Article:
Brain study reveals why some people fail to stick to their diet

This was the conclusion that researchers came to after finding that gray matter volume in two brains regions predicted ability to exercise control over food choices.

The brain regions are the dorsolateral prefrontal cortex (dlPFC) and the ventromedial prefrontal cortex (vmPFC). These are believed to be important for evaluating options and self-control.

In a paper now published in the Journal of Neuroscience, the researchers suggest that the findings identify brain markers that might predict “dieting success and failure” and provide possible treatment targets for “obesity and related eating disorders.”

The study should also advance research into better ways to assess and treat eating disorders that involve problems with self-control, such as binge eating and anorexia nervosa.

“It is not always very clear,” says senior study author Hilke Plassmann, who is the INSEAD Chaired Professor of Decision Neuroscience, based at Fontainebleau in France, “how to assess these disorders.”

The ‘neuroeconomics’ of food

The study belongs to the science of neuroeconomics, which analyzes the “brain functions behind decision-making.”

Researchers in this field suggest that there are two mechanisms that govern how we choose the food we eat. First, we evaluate each feature of a food item. One feature, for example, may be “tastiness,” while another might be “healthfulness.”

We then select the item that has the highest total value after taking into account the importance that we give to each feature.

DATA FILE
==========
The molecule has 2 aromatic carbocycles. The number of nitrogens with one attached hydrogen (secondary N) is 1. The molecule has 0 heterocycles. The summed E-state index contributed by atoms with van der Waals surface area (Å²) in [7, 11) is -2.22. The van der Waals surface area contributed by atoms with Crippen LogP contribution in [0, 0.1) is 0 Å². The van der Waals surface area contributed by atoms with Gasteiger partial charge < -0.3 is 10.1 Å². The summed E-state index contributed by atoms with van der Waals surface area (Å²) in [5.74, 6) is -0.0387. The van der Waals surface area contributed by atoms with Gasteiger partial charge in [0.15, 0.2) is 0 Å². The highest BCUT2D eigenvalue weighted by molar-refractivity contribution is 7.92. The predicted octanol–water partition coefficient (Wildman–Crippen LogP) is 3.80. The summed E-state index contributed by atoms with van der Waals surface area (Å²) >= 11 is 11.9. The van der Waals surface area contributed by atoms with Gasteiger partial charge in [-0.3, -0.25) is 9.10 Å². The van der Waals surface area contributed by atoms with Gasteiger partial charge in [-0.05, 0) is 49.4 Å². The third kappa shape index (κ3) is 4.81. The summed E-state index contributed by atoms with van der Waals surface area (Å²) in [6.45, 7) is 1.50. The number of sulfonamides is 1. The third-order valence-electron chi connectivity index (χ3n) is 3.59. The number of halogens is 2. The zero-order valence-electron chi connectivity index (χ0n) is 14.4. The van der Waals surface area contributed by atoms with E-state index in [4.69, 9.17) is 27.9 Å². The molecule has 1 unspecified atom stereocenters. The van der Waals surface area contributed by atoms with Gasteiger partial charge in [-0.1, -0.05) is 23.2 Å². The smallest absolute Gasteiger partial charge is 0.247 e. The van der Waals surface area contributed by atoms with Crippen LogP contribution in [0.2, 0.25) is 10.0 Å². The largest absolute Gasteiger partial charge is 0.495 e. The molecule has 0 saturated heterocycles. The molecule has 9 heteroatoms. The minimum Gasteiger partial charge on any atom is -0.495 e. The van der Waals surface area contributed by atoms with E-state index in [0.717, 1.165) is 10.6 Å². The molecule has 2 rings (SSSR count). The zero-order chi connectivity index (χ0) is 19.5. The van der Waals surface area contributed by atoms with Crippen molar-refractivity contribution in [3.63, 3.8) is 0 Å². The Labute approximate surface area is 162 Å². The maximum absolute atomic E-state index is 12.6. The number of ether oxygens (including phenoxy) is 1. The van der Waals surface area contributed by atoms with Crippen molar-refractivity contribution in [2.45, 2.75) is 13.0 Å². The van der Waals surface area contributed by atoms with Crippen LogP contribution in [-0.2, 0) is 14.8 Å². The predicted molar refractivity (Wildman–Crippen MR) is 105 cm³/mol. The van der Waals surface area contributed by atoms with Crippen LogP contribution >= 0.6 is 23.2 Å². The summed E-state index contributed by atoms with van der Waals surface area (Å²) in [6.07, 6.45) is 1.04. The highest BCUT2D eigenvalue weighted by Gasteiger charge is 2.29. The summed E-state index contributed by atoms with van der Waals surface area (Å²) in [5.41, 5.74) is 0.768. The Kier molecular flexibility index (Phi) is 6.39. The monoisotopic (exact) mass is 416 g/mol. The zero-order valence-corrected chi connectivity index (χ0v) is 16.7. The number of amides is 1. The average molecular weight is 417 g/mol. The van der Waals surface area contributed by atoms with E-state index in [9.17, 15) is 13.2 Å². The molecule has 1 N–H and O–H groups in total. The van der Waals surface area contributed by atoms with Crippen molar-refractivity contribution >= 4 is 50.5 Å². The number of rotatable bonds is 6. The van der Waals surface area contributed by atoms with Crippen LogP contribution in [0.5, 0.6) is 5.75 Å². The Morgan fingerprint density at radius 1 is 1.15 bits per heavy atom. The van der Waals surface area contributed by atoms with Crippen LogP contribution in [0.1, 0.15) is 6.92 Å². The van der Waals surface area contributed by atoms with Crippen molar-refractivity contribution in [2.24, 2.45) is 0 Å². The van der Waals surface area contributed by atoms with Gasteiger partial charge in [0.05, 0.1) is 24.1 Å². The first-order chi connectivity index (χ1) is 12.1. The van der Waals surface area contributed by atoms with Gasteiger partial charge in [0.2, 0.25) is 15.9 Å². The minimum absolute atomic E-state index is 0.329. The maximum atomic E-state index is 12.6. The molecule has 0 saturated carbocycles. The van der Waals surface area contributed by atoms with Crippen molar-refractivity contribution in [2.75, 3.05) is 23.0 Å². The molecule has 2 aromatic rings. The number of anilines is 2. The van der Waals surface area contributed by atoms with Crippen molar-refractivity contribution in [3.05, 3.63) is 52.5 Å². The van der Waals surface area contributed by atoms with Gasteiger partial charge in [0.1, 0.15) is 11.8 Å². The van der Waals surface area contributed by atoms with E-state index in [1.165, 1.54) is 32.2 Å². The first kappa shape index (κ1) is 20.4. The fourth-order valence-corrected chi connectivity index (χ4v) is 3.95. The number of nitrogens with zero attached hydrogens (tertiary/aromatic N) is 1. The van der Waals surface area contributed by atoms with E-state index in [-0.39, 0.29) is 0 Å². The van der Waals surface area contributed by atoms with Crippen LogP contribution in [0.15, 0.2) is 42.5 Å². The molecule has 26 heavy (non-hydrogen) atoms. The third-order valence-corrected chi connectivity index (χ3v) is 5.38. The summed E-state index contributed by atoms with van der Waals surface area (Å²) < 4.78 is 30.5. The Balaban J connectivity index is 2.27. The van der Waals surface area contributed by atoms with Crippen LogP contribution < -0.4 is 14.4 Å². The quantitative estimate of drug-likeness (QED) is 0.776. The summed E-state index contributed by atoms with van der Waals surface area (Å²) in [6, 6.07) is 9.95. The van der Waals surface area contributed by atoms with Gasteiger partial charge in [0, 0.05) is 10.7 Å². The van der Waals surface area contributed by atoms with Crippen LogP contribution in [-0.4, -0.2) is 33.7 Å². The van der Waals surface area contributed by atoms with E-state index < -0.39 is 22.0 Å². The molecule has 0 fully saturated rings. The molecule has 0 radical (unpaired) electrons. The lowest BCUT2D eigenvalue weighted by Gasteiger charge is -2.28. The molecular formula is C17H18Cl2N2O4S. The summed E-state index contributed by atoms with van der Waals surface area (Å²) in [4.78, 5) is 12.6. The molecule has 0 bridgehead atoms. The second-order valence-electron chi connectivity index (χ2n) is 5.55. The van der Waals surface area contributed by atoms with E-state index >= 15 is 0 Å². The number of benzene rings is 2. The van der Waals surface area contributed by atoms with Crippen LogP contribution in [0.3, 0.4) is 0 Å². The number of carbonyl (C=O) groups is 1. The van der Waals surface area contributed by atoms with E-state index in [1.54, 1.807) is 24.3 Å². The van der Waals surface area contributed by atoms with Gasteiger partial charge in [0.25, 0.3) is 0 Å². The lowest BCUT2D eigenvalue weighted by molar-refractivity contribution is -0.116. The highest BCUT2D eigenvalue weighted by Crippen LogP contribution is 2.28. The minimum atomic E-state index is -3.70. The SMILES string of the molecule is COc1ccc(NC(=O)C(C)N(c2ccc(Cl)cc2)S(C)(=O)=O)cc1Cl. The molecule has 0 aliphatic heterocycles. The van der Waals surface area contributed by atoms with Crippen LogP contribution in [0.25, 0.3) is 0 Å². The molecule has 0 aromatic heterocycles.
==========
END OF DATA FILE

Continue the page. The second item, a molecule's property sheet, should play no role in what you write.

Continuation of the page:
Prof. Plassmann and her colleagues wanted to investigate what brain structures might be involved in such choices and whether there is anything about them that might predict ability to select healthful ones.

They studied imaging data from brain scans taken of healthy people — 45 men and 78 women — as they made choices about food.

The men and women took part in a series of experiments as they underwent MRI scans of their brains.

Gray matter and dietary self-control

During these experiments, the participants looked at images of food items and were asked to place values on them according to tastiness and healthfulness. They were also asked to make a choice based on healthfulness.

When they compared the imaging data against the choices, the scientists found that volume of gray matter in the dlPFC and the vmPFC was a good predictor of healthful choices.

The findings revealed that people with more gray matter volume tended to show more self-control. They did this by either putting a higher value on healthfulness or a lower value on tastiness when asked to consider healthfulness.

The researchers also found a similar relation between gray matter volume in the vmPFC and dlPFC and “dietary self-control” in another dataset with different subjects and a different kind of task that “entailed distancing from cravings for unhealthy, appetitive foods.”

They say that their study is the first to show that differences in dlPFC and the vmPFC anatomy may influence people’s choice of healthful foods. However, the findings do not suggest that people have to accept these conditions as fixed.

The brain has “plasticity,” which means that it can adapt. Gray matter volume is similar to muscle and can be developed with “exercise.”

In the future, we may be able to come up with brain-based interventions, so that you can change the gray matter density in these regions.”

Prof. Hilke Plassmann

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